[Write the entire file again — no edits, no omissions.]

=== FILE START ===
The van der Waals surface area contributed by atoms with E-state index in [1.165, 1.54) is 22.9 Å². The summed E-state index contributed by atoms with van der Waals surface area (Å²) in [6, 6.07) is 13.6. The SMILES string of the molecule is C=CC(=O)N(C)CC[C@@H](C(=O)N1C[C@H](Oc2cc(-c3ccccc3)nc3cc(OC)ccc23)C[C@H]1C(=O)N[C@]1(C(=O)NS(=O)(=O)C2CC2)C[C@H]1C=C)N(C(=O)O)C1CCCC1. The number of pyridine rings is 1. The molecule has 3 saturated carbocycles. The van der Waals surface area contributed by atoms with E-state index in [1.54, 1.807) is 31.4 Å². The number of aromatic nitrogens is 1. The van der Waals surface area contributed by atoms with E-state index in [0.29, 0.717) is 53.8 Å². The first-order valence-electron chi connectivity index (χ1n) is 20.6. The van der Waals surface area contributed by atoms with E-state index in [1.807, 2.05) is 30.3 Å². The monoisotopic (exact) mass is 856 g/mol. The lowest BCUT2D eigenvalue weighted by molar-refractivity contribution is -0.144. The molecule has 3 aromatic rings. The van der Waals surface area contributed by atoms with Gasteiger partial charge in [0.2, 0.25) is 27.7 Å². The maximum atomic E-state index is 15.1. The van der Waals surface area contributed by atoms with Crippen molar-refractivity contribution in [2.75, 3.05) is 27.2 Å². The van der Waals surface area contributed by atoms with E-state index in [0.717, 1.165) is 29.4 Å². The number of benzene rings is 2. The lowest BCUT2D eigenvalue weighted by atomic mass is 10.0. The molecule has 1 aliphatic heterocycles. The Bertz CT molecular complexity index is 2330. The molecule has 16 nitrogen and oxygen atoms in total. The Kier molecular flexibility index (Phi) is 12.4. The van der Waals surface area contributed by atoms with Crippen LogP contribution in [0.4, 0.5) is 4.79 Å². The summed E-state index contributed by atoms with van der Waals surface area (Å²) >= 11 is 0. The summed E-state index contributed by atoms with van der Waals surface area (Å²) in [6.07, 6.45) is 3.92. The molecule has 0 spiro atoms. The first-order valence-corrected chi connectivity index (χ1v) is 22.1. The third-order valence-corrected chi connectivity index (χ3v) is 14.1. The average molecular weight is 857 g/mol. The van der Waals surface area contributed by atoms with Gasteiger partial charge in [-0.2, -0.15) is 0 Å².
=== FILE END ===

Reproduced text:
The van der Waals surface area contributed by atoms with E-state index in [1.165, 1.54) is 22.9 Å². The summed E-state index contributed by atoms with van der Waals surface area (Å²) in [6, 6.07) is 13.6. The SMILES string of the molecule is C=CC(=O)N(C)CC[C@@H](C(=O)N1C[C@H](Oc2cc(-c3ccccc3)nc3cc(OC)ccc23)C[C@H]1C(=O)N[C@]1(C(=O)NS(=O)(=O)C2CC2)C[C@H]1C=C)N(C(=O)O)C1CCCC1. The number of pyridine rings is 1. The molecule has 3 saturated carbocycles. The van der Waals surface area contributed by atoms with E-state index in [1.54, 1.807) is 31.4 Å². The number of aromatic nitrogens is 1. The van der Waals surface area contributed by atoms with E-state index in [0.29, 0.717) is 53.8 Å². The first-order valence-electron chi connectivity index (χ1n) is 20.6. The van der Waals surface area contributed by atoms with E-state index in [1.807, 2.05) is 30.3 Å². The monoisotopic (exact) mass is 856 g/mol. The lowest BCUT2D eigenvalue weighted by molar-refractivity contribution is -0.144. The molecule has 3 aromatic rings. The van der Waals surface area contributed by atoms with Gasteiger partial charge in [0.2, 0.25) is 27.7 Å². The maximum atomic E-state index is 15.1. The van der Waals surface area contributed by atoms with Crippen molar-refractivity contribution in [2.75, 3.05) is 27.2 Å². The van der Waals surface area contributed by atoms with E-state index in [0.717, 1.165) is 29.4 Å². The number of benzene rings is 2. The lowest BCUT2D eigenvalue weighted by atomic mass is 10.0. The molecule has 1 aliphatic heterocycles. The Bertz CT molecular complexity index is 2330. The molecule has 16 nitrogen and oxygen atoms in total. The Kier molecular flexibility index (Phi) is 12.4. The van der Waals surface area contributed by atoms with Crippen LogP contribution in [0.4, 0.5) is 4.79 Å². The summed E-state index contributed by atoms with van der Waals surface area (Å²) >= 11 is 0. The summed E-state index contributed by atoms with van der Waals surface area (Å²) in [6.07, 6.45) is 3.92. The molecule has 0 spiro atoms. The first-order valence-corrected chi connectivity index (χ1v) is 22.1. The third-order valence-corrected chi connectivity index (χ3v) is 14.1. The average molecular weight is 857 g/mol. The van der Waals surface area contributed by atoms with Gasteiger partial charge in [-0.2, -0.15) is 0 Å².